Lines from the sonnet have also appeared on many headstones in Arlington National Cemetery. In the period following the War, High Flight was used by many television stations as a close-down theme and over the years the poem has been set to music a number of times and numerous high school students have memorized it as part of their curriculum. The sonnet has likewise been featured in many films with parts of it being recited by such well-known actors as Russell Crowe and Mel Gibson. The poem's prominence continues to this day, as when the Presiding Bishop Elect of the Episcopal Church in the United States (herself a pilot) recently referred to it in a prime time news interview. So there is no doubt that High Flight is widely known, at least in the English-speaking world.
Since its authorship is also well established, one could make reasonable claim to the notion that my brother is somewhat famous, at least by name and association. Perhaps less well-known is the man behind the name, though there have been several biographies of John over the years.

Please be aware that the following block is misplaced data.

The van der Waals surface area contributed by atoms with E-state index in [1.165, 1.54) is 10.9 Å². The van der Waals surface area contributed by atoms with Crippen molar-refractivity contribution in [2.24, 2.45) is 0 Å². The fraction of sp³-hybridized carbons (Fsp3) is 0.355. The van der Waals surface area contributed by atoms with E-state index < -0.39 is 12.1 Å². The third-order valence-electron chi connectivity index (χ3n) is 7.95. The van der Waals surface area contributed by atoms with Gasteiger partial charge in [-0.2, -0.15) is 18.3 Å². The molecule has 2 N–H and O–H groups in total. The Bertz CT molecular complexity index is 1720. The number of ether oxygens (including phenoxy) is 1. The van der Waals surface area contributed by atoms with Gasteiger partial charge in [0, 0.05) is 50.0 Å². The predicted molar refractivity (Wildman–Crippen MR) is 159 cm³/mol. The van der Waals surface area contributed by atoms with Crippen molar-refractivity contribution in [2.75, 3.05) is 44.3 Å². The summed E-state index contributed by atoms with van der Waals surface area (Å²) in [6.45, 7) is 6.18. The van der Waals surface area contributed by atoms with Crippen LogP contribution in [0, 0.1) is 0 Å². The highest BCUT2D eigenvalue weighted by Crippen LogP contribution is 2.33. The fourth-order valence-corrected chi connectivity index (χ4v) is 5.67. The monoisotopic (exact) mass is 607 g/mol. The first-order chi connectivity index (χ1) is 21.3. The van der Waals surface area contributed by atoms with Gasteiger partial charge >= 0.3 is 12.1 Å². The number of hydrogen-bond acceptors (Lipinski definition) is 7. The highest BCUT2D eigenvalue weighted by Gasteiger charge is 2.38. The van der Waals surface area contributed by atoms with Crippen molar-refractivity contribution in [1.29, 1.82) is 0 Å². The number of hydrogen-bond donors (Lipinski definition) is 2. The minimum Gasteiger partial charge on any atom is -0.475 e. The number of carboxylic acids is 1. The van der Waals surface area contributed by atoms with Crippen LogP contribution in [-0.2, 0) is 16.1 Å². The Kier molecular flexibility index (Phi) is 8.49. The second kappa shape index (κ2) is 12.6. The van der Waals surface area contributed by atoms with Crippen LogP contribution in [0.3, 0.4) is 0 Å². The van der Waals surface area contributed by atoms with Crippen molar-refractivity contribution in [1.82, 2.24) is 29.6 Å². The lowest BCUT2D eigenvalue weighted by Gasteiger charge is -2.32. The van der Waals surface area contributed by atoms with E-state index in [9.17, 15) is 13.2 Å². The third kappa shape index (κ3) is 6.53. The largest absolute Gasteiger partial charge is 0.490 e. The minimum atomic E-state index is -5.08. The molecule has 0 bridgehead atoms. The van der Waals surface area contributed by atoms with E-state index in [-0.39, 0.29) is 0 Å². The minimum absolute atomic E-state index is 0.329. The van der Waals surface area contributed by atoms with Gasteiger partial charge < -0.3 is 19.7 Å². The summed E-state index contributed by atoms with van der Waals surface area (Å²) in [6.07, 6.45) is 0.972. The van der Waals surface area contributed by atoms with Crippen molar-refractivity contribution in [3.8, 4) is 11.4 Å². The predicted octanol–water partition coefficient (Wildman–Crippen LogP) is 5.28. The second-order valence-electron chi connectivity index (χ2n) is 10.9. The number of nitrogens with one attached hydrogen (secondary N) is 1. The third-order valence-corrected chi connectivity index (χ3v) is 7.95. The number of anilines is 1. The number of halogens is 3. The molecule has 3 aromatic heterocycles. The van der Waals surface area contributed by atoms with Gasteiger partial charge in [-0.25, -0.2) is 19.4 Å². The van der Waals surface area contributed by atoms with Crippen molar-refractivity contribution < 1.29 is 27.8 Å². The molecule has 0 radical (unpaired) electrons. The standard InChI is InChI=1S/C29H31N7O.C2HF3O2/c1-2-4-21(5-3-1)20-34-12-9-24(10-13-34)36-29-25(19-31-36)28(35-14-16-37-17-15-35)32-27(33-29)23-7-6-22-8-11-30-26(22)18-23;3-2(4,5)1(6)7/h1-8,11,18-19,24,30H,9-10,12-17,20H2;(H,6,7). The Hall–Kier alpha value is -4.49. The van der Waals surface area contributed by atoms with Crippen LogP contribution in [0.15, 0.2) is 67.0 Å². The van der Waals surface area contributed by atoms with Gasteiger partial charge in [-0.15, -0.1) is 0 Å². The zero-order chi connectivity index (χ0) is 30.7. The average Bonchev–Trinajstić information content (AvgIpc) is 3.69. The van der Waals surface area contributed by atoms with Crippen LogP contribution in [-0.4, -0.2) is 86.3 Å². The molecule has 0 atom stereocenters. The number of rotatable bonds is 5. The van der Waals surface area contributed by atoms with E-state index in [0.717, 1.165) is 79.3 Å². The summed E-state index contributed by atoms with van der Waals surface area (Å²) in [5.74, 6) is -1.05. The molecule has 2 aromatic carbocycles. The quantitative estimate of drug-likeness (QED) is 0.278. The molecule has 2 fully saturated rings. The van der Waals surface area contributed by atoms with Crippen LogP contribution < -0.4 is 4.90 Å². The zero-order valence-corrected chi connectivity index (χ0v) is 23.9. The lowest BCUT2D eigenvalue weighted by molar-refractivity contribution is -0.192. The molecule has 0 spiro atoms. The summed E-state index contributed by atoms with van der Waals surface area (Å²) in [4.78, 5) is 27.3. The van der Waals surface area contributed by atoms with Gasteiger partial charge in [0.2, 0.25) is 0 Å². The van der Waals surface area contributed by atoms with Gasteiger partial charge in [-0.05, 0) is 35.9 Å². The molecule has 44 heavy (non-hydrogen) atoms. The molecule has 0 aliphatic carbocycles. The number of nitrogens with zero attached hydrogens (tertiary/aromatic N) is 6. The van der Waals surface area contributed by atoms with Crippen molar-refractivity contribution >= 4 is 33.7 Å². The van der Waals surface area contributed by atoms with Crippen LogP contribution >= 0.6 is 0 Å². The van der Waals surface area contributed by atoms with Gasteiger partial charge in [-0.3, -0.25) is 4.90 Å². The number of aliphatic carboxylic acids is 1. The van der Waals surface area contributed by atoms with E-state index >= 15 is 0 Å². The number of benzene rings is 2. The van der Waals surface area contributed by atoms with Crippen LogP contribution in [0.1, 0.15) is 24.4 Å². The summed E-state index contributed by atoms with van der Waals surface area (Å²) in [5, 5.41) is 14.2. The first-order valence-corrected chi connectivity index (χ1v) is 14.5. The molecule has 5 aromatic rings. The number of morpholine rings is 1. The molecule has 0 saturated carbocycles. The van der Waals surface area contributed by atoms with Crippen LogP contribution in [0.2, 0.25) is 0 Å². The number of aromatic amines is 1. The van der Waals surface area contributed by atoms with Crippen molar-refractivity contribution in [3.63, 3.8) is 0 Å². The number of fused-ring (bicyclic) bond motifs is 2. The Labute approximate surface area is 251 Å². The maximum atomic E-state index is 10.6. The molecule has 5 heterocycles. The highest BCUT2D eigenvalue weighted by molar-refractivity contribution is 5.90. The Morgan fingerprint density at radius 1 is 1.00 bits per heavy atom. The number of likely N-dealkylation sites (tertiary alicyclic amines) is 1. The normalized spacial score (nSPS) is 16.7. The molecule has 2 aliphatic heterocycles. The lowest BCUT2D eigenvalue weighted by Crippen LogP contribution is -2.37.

John and I were the sons of missionary parents. Our mother, Faith Backhouse Magee, was English while our father, the Reverend John Gillespie Magee Sr., was American. Although I was born in London, John (who was 11 years older than I) was born in Shanghai in 1922. My next oldest living brother, David Backhouse Magee, was born in Kuling, China, in 1925. After preparation at an American school in China and a grammar school near the family home in England, John entered Rugby School, where he remained until 1939, the year he won the school's coveted poetry prize. Having travelled to the United States in 1939 on a family visit, he was unable to return to Britain for his final year at Rugby and therefore completed his schooling at the Avon School in the United States. While at Avon, at the age of 17, he published his first and only book of poems.